The next town we visited was Guimarães. There, we mostly wandered as per usual. We had lunch at a great unassuming little café across from the Praca de Sao Francisco. The woman running the place there was pretty fabulous, me and dad had amazing sandwiches (with actual wheat bread. swoon.), and the lady hilariously chided mom when she caught me finishing her corn for her. We walked around the old town there, and it was yet another cute little place. We didn’t stay too long, however, because we had to get back on the road in order to arrive in Coimbra before it was too late to see much.
Coimbra was fabulous. I really liked it there. We sadly didn’t get to see too much of the town, at least not in daylight, but I had fun there nonetheless. It was yet another city full of hills, and after a delicious dinner of pizza (legendary) and wine, we walked ‘up’ in search of the university and sights. Coimbra just had a great atmosphere, and the streets were either completely empty at night or full of students in outdoor cafes chatting, discussing deep thoughts, and laughing the night away. The whole place had an excited air about it, as if great things were in the works, set in an old world-style setting. Coimbra was also, however, the city of ‘you don’t speak Portuguese, you speak Brasilian.’ Let me explain- Within seconds, I was not a huge fan of (translation- Vehement loathing is child’s play to the way I felt about him) the guy the hotel desk where we stayed (slimy bastard). Within 10 minutes of meeting him, he was uber pushy and more than slightly rude, and then proceeded to insult the way I spoke, forcing me to pronounce words that he wrote down so he could then mock my Brazilian pronunciations (‘Mau’ and ‘Mal’ for example). He then blamed me for Brazil’s deviance from ‘proper Portuguese,’ by giving me the history of a country he’s never been to and then comparing it with other former colonies such as Mozambique, Angola, Guinea-Bissau, and even East Timor, stating that despite the Portuguese leaving those places forever ago, they still knew how to ‘speak properly.’ I wanted to punch him in the stomach. Fact. I also wanted to talk about all the bad things ‘he’ did to Brazil. If he wanted to blame me for Brazil’s corruption of his ‘perfect language’ then I had plenty of things I could blame him for. I didn’t, it didn’t seem worth it (sigh). But I also wanted to talk about his corruption of the English language, which he spoke quite strangely with my parents. Apparently he learned his English in New Jersey. I mean enough said. They don’t even speak ‘proper American’ there. Anyway, I clearly was not going to make friends with this guy, especially as our conversation could have been funny with someone who could have been saying the same things in a joking and teasing manner. He was not joking. Grrrrrrr. In fact, I got the ‘you speak brazilian’ thing a few more times subsequently that night. Everyone else was joking and funny about it, and I completely didn’t mind the comments. Okay, enough said about stupid man…. Midnight hikes through a city are fabulous, especially when visiting cool universities atop hills, and I wished we’d had more time in Coimbra.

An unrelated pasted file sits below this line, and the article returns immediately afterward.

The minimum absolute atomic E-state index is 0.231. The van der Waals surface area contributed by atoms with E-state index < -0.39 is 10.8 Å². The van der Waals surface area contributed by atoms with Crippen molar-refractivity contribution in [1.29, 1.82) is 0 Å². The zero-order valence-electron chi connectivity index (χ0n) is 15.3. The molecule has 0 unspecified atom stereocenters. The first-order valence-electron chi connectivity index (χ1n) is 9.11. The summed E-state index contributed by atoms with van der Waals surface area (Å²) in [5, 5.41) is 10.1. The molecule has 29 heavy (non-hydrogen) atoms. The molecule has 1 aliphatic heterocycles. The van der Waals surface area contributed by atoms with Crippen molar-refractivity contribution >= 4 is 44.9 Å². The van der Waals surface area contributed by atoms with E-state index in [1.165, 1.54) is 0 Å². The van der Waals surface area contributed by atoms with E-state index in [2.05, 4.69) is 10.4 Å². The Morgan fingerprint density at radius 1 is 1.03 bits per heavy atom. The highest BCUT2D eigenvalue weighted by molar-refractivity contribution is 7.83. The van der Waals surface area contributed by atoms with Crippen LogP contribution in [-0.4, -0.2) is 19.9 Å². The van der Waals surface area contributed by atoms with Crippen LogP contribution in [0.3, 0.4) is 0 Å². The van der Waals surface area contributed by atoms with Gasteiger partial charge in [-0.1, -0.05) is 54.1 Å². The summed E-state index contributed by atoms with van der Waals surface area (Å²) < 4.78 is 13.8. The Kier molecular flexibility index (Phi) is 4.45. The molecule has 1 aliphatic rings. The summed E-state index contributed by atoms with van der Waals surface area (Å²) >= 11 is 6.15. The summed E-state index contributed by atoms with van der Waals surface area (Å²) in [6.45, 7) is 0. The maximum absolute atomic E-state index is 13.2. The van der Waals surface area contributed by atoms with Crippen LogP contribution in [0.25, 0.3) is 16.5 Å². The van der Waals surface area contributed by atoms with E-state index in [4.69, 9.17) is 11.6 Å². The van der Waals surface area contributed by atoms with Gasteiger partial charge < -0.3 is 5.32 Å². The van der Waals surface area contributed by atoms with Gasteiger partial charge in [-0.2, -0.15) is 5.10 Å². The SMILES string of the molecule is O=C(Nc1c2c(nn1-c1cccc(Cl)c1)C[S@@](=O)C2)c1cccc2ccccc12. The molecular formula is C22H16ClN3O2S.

Today (well it was when I wrote this). Another early morning start. We attempted to get going earlier than later because of the distance we were covering, but Martha got us lost in the construction zone of new roads, and so we were forced to double back to Coimbra in order to get better directions from the tourist office. We are now about a 1/3 of the way to the Algarve, and I am excited for beach houses, and the little village we will be staying in. I do not like driving for long distances. Sigh…. I’m working on being patient…